Whether you are applying for work abroad or just in a foreign company within your own country, you will need to translate your resumé and pay special attention to conveying the value of your experience, knowledge and skills in the truest form possible. This can often be challenging, because we only become aware of the road blocks once we stumble upon them.

There are several “pain points” in resumé translations – or better yet: resumé localizations – but let’s start from the top of the page and slowly make our way down:

  • Make sure your address and phone number format are adapted to the standard of the target language – this could make a big difference, such as: being contacted or not by the employer (who is missing the country code in the phone number, for example).
  • Did you check the date, too, while you’re there? Dates can be written (and read!) in different order and formats in different countries.
  • Go through the whole text: are there any acronyms that might be tricky to understand or translate or find the relevant parallel in the target language? We often take these things for granted, but there are many abbreviations and acronyms used within certain industries, even companies or universities, that do not translate easily into other industries, let alone other languages.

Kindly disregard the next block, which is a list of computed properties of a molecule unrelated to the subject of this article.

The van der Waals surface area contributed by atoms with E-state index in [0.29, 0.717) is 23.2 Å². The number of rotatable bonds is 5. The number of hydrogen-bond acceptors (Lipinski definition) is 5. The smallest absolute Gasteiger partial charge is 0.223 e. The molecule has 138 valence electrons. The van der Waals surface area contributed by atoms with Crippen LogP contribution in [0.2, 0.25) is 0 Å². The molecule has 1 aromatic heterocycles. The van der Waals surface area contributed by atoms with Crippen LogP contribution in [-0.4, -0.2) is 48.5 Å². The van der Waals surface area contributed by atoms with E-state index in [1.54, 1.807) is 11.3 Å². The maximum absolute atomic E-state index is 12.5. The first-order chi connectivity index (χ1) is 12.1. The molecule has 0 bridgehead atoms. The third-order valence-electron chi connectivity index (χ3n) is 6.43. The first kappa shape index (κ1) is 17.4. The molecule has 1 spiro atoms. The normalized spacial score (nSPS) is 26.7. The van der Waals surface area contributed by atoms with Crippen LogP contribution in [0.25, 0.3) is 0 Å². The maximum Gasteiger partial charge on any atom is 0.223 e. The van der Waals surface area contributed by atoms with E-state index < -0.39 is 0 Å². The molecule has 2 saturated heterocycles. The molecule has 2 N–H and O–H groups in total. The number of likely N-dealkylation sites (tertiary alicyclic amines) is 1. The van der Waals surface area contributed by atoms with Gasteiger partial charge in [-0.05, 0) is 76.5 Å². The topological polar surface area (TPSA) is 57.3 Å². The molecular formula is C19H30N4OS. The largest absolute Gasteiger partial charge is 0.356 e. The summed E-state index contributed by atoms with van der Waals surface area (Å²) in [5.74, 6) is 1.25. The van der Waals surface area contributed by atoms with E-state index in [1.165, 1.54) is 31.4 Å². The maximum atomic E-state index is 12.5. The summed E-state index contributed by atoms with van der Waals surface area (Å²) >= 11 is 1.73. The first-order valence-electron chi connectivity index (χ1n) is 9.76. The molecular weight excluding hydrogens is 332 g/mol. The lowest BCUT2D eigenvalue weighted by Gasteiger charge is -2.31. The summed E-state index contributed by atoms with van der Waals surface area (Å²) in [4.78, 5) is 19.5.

• This also applies to job titles: for example, employees working for IBM often find that their titles stand for something completely different to others in the industry (universe?). Does your job title translate correctly to other markets? Does it mean the same? The most banal of all examples: “mother tongue teacher” – if left like that, would convey the opposite meaning to the reader of a differing ‘mother tongue’.
  • Talking about work experience listed within your resumé, perhaps it would be wise to think about “beefing up” your job descriptions. Are they recounting your abilities and duties properly? Would the possible employer just glance over them, overcome with boredom, or would something in there catch their eye? Concentrate on trying to explain what makes you YOU, how are you different or better from other people doing the same job. By nature, company job descriptions are designed to make everyone with a given job title look the same. Dare to stand out. Make it evident in you resumé.
  • Next, let’s tackle your achievements and contributions: sometimes it is not easy to transfer their meaning and relay the situation to another market. At times only parallel or similar situation will do, if you want to (and probably have to) avoid lengthy explanations and cultural interpretations.
  • The language you choose to use throughout all this is crucial. You want to leave the impression of someone who has a certain language competence and communication skills, and this impression could be heavily tainted by wrong choice of words or wrong “localized” idiom.

In the end, what is the image the person who has perused your resumé is left with? Would they think one minute of their time dedicated to this was worth it? Try to make sure it is.

In order to achieve the professional looking and sounding resume, the one that impresses the potential employers – why don’t you consider leaving it in the hands of professionals? Call your nearest translation agency. They might help you actually get the job you want.